New data shows where, when San Antonio police issue citations instead of arrests for minor offenses

Cite and release program started up in 2019

KSAT12's Fares Sabawi joins GMSA@9 to discuss the SAPD's cite and release program.

SAN ANTONIO – In an effort to provide more transparency and a comprehensive look at crime trends, the San Antonio Police Department recently released a dashboard showing the latest cite and release numbers recorded by officers in the past few months.

The program provides officers the discretion to issue a citation to someone accused of a low-level offense — like drug possession, driving without a license or petty theft — instead of arresting them.

When announcing the policy in 2019, Bexar County District Attorney Joe Gonzales said it would “help us prosecute the most serious crimes while keeping our jail free of people who ought not to be there. The jail is for people who are … truly violent, not people who are nonviolent, not people who are languishing, awaiting their day in court.”

Every three months, the police department typically releases a report on its cite and release program, which first began in July 2019.

This quarter, however, the department released a data dashboard on the cite and release numbers recorded between January and March of 2021. The data includes race, age, disposition and location.

The charges eligible for cite and release are:

  • Class B Possession of Marijuana (0-2 oz.)
  • Class A Possession of Marijuana (2-4 oz.)
  • Class B Possession of Substance in Penalty Group 2-A (0-2 oz.)
  • Class A Possession of Substance in Penalty Group 2-A (2-4 oz.)
  • Class B Criminal Mischief ($100 or over and less than $750)
  • Class B Theft from businesses ($100 or over and less than $750)
  • Class B Theft of Service ($100 or over and less than $750)
  • Class B Contraband in a Correctional Facility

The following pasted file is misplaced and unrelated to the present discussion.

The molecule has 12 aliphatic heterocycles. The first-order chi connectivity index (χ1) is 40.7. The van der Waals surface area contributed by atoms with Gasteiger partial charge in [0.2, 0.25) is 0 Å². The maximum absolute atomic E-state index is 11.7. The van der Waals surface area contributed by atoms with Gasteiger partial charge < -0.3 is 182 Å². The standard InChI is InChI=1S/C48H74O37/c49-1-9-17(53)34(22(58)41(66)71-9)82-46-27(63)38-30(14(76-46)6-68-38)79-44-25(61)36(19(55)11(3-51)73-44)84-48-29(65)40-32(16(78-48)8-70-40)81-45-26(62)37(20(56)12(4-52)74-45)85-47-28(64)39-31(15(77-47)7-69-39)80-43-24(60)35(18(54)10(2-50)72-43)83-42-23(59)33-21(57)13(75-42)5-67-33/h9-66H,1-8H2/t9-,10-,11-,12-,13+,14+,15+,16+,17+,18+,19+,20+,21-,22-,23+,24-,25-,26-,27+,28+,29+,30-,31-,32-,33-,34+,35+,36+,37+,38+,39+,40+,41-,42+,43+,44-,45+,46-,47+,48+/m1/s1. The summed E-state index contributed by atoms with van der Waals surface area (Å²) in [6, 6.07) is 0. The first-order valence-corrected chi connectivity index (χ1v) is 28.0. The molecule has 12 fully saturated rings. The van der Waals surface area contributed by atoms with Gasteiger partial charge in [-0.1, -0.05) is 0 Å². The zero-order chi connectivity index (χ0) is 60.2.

• Driving While License Invalid

According to the data, police encountered 896 people accused of committing one of the crimes that meet the criteria for cite and release. More than half, 58% in all, were arrested on multiple charges or outstanding warrants, making them ineligible for the jail diversion.

But for the remaining 377 suspected offenders, 305 of them were released under the program.

The data also breaks down the releases by ethnicity, age and gender. Of the 305 released, 217 are Hispanic, 33 are Black, and 51 are white. The release rate for Hispanic offenders stood at 82%, while the release rate for Black and white offenders stood at 77%.

Though the sheer number of encounters were lower this year compared to last year, likely due to the coronavirus pandemic, the rates of release were “similar across comparison periods,” according to the latest report from the police department.

When it comes to age, the data shows the cite and release program typically benefits younger people. More than 80% of those released under the program were younger than 40.

More than 80% of those released under the program were cited for Class B misdemeanor Theft or Class B misdemeanor marijuana possession.

A recent report from the Bexar County District Attorney’s Office said the program has saved taxpayers $2.6 million on booking costs. In 2020, prosecutors only filed 16 Class B misdemeanor possession of marijuana cases.

Cite and release data from Bexar County District Attorney's Office (KSAT)

Read the department’s full quarterly cite and release analysis below:

Read more:

In Bexar County, prosecution of marijuana possession cases is down 99.6% since 2018, district attorney says

SAPD citing people 34% of the time in Cite and Release program

Bexar County to push for expanded cite-and-release program in Texas Legislature